The Pixel 6a improves on this design and, go figure, seems to almost perfect it. For starters, the camera bar extends barely over 1 mm past the rest of the Pixel’s rear, no doubt because its older sensors are smaller. And the camera model itself is subtly confined in a nice rounded rectangle within the bar, which looks better than the separated sensors on my Pixel 6 Pro. It’s such a good look, especially in the wonderful Sage color scheme of the review unit I was loaned, that I’ve tried using it without a case. It just begs to be seen.
Seen and felt: its 3D thermoformed composite body—read: plastic—is wonderful to touch and it reminds me very much of the Pixel 3a’s polycarbonate body, which I also loved. That, combined with its smaller size, makes it much more comfortable and even desirable to hold than the Pixel 6 Pro, which features a glass back so slippery that using it without a case would be just about impossible. It’s also much less of a fingerprint magnet, thanks in part to a fingerprint-resistant coating.
The edges of the Pixel 6a are made of a tactile alloy frame, which I assume is some non-aluminum metal mix, whereas the Pixel 6 and 6 Pro use aluminum except for the top plastic edge. But again, it feels great in the hand.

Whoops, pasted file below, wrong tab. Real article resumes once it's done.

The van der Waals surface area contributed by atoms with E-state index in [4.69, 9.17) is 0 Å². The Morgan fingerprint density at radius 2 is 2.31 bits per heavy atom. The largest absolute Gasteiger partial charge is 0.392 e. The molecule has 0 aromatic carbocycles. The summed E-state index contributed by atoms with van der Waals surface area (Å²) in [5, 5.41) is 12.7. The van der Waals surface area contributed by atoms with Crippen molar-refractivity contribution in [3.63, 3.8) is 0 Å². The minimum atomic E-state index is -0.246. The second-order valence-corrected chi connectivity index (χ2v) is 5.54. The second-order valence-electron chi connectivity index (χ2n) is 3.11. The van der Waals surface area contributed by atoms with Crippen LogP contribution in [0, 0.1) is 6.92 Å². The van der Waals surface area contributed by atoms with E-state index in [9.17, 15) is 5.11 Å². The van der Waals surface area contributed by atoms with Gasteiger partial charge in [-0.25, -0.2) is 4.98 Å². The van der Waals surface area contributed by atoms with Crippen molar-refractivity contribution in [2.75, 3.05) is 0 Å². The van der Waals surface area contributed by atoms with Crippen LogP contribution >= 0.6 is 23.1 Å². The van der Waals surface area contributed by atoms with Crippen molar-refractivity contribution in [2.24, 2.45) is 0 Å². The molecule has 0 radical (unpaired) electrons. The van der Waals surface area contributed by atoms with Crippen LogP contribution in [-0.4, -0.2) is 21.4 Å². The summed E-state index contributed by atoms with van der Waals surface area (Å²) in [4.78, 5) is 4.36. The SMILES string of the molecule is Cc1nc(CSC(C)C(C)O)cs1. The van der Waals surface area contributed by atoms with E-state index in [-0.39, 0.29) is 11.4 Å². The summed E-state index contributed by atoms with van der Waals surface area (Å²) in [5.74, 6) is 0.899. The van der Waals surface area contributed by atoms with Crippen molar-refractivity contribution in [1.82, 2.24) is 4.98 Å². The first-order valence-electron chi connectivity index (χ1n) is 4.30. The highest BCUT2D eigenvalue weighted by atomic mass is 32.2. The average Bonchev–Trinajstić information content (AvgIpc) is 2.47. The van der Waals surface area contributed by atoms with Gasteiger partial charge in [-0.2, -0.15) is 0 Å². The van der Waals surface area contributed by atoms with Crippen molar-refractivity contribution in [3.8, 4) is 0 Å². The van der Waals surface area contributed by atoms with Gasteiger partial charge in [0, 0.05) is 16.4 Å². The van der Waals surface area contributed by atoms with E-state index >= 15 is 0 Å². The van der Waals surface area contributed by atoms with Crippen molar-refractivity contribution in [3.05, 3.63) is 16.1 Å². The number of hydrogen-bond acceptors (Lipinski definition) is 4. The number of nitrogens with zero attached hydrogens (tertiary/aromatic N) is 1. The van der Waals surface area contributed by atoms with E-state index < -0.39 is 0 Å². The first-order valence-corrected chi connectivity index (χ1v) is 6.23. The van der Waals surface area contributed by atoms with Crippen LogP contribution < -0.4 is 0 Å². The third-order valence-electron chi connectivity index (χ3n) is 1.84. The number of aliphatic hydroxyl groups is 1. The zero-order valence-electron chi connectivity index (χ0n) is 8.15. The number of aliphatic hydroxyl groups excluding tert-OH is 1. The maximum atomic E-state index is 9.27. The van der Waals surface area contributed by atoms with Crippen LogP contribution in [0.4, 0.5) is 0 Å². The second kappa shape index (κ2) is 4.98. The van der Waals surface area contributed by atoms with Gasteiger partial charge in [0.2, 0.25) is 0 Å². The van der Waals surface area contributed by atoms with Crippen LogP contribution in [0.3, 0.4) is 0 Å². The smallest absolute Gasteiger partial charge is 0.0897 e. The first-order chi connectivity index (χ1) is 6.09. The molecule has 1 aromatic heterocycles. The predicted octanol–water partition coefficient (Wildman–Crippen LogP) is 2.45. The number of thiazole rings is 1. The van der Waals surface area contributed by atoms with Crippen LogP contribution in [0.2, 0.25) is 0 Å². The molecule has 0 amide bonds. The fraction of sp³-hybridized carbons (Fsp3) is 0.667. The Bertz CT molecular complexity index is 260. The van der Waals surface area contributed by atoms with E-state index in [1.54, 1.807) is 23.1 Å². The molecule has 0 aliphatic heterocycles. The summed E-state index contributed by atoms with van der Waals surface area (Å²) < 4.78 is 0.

Whether this body is less durable than other Pixels is debatable. Sure, the Pixel 6 Pro uses Gorilla Glass on its rear. But plastic is durable and won’t reveal an underlying metal color if scratched. Less debatable is that the older Gorilla Glass 3 used on the Pixel 6a’s display is less durable than the Gorilla Glass Victus used by the Pixel 6 and 6 Pro, but this is an understandable cost saving at this price point.
The Pixel 6a provides a 6.1-inch Full HD+ (1080 x 2400) flat OLED display with a 20:9 aspect ratio and a 60 Hz refresh rate. That’s the same size as the display on my iPhone 13 Pro, though the display on that much more expensive device offers a slightly higher resolution (1170 x 2532) and a faster 120 Hz refresh rate. The iPhone display is also superior and brighter, of course, with whiter whites and punchier colors, but the Pixel offers a bit more usable onscreen real estate when viewing videos thanks to its lack of a notch. And the bezels are smaller, too, though not as tiny as those on the Pixel 6 Pro.